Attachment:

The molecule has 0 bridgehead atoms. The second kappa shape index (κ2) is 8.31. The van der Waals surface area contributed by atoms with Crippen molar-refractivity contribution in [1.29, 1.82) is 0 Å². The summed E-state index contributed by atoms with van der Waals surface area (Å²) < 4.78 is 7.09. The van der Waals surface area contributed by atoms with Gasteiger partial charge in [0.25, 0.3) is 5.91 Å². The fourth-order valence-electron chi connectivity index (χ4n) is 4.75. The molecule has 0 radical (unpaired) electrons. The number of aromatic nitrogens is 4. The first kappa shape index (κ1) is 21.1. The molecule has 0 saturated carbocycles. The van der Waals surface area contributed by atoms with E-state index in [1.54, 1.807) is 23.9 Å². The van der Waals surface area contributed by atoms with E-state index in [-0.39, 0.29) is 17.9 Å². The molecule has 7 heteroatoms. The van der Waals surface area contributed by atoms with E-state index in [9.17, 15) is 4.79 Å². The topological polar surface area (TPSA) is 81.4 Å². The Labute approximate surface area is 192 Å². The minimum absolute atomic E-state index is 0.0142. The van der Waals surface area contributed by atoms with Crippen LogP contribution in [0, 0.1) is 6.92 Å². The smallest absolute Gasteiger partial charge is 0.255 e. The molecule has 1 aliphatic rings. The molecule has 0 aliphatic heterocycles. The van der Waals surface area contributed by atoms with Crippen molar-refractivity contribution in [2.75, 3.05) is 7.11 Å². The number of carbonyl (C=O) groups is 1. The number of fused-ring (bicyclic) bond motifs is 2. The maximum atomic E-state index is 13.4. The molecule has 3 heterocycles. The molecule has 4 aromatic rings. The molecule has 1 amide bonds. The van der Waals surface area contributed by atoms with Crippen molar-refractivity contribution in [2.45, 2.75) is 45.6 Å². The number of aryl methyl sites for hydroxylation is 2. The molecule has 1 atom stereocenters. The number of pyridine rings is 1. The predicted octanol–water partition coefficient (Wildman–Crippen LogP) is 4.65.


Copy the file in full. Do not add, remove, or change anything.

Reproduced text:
The molecule has 0 bridgehead atoms. The second kappa shape index (κ2) is 8.31. The van der Waals surface area contributed by atoms with Crippen molar-refractivity contribution in [1.29, 1.82) is 0 Å². The summed E-state index contributed by atoms with van der Waals surface area (Å²) < 4.78 is 7.09. The van der Waals surface area contributed by atoms with Gasteiger partial charge in [0.25, 0.3) is 5.91 Å². The fourth-order valence-electron chi connectivity index (χ4n) is 4.75. The molecule has 0 radical (unpaired) electrons. The number of aromatic nitrogens is 4. The first kappa shape index (κ1) is 21.1. The molecule has 0 saturated carbocycles. The van der Waals surface area contributed by atoms with E-state index in [1.54, 1.807) is 23.9 Å². The van der Waals surface area contributed by atoms with E-state index in [-0.39, 0.29) is 17.9 Å². The molecule has 7 heteroatoms. The van der Waals surface area contributed by atoms with E-state index in [9.17, 15) is 4.79 Å². The topological polar surface area (TPSA) is 81.4 Å². The Labute approximate surface area is 192 Å². The minimum absolute atomic E-state index is 0.0142. The van der Waals surface area contributed by atoms with Crippen LogP contribution in [0, 0.1) is 6.92 Å². The smallest absolute Gasteiger partial charge is 0.255 e. The molecule has 1 aliphatic rings. The molecule has 0 aliphatic heterocycles. The van der Waals surface area contributed by atoms with Crippen molar-refractivity contribution in [2.75, 3.05) is 7.11 Å². The number of carbonyl (C=O) groups is 1. The number of fused-ring (bicyclic) bond motifs is 2. The maximum atomic E-state index is 13.4. The molecule has 3 heterocycles. The molecule has 4 aromatic rings. The molecule has 1 amide bonds. The van der Waals surface area contributed by atoms with Crippen molar-refractivity contribution in [2.45, 2.75) is 45.6 Å². The number of aryl methyl sites for hydroxylation is 2. The molecule has 1 atom stereocenters. The number of pyridine rings is 1. The predicted octanol–water partition coefficient (Wildman–Crippen LogP) is 4.65.